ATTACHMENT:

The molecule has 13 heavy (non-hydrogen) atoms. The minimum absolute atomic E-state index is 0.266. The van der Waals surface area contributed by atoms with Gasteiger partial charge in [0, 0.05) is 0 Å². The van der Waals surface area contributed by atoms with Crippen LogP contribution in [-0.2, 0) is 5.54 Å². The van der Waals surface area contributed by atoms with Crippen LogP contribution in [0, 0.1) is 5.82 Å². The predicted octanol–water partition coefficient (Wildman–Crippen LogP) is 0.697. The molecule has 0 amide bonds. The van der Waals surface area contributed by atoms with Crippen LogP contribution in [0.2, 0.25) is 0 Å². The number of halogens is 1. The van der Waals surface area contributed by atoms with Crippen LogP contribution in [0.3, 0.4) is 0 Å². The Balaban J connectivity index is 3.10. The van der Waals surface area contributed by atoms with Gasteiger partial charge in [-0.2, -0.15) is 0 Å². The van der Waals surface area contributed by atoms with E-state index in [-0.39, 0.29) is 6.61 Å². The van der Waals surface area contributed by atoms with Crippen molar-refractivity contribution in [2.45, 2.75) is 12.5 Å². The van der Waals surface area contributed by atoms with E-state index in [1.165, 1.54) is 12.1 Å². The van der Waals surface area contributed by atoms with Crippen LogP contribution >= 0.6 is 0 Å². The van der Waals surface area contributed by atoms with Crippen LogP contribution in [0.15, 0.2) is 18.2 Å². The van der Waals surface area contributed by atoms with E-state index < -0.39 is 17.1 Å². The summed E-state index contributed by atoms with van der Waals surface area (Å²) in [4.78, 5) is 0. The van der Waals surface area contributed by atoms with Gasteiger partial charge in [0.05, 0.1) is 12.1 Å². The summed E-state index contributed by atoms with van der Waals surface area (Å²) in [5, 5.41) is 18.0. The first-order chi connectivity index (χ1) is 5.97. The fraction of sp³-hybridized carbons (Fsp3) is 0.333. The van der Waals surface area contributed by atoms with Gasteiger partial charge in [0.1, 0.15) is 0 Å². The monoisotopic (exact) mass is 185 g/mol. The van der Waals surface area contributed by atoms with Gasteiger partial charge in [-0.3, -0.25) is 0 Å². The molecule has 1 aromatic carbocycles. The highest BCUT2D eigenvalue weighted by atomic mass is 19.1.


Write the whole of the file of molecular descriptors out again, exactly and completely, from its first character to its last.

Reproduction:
The molecule has 13 heavy (non-hydrogen) atoms. The minimum absolute atomic E-state index is 0.266. The van der Waals surface area contributed by atoms with Gasteiger partial charge in [0, 0.05) is 0 Å². The van der Waals surface area contributed by atoms with Crippen LogP contribution in [-0.2, 0) is 5.54 Å². The van der Waals surface area contributed by atoms with Crippen LogP contribution in [0, 0.1) is 5.82 Å². The predicted octanol–water partition coefficient (Wildman–Crippen LogP) is 0.697. The molecule has 0 amide bonds. The van der Waals surface area contributed by atoms with Crippen LogP contribution in [0.2, 0.25) is 0 Å². The number of halogens is 1. The van der Waals surface area contributed by atoms with Crippen LogP contribution in [0.3, 0.4) is 0 Å². The Balaban J connectivity index is 3.10. The van der Waals surface area contributed by atoms with Gasteiger partial charge in [-0.2, -0.15) is 0 Å². The van der Waals surface area contributed by atoms with E-state index in [-0.39, 0.29) is 6.61 Å². The van der Waals surface area contributed by atoms with Crippen molar-refractivity contribution in [2.45, 2.75) is 12.5 Å². The van der Waals surface area contributed by atoms with E-state index in [1.165, 1.54) is 12.1 Å². The van der Waals surface area contributed by atoms with Crippen LogP contribution >= 0.6 is 0 Å². The van der Waals surface area contributed by atoms with Crippen LogP contribution in [0.15, 0.2) is 18.2 Å². The van der Waals surface area contributed by atoms with E-state index < -0.39 is 17.1 Å². The summed E-state index contributed by atoms with van der Waals surface area (Å²) in [4.78, 5) is 0. The van der Waals surface area contributed by atoms with Gasteiger partial charge in [0.05, 0.1) is 12.1 Å². The summed E-state index contributed by atoms with van der Waals surface area (Å²) in [5, 5.41) is 18.0. The first-order chi connectivity index (χ1) is 5.97. The fraction of sp³-hybridized carbons (Fsp3) is 0.333. The van der Waals surface area contributed by atoms with Gasteiger partial charge in [0.1, 0.15) is 0 Å². The monoisotopic (exact) mass is 185 g/mol. The van der Waals surface area contributed by atoms with Gasteiger partial charge in [-0.3, -0.25) is 0 Å². The molecule has 1 aromatic carbocycles. The highest BCUT2D eigenvalue weighted by atomic mass is 19.1.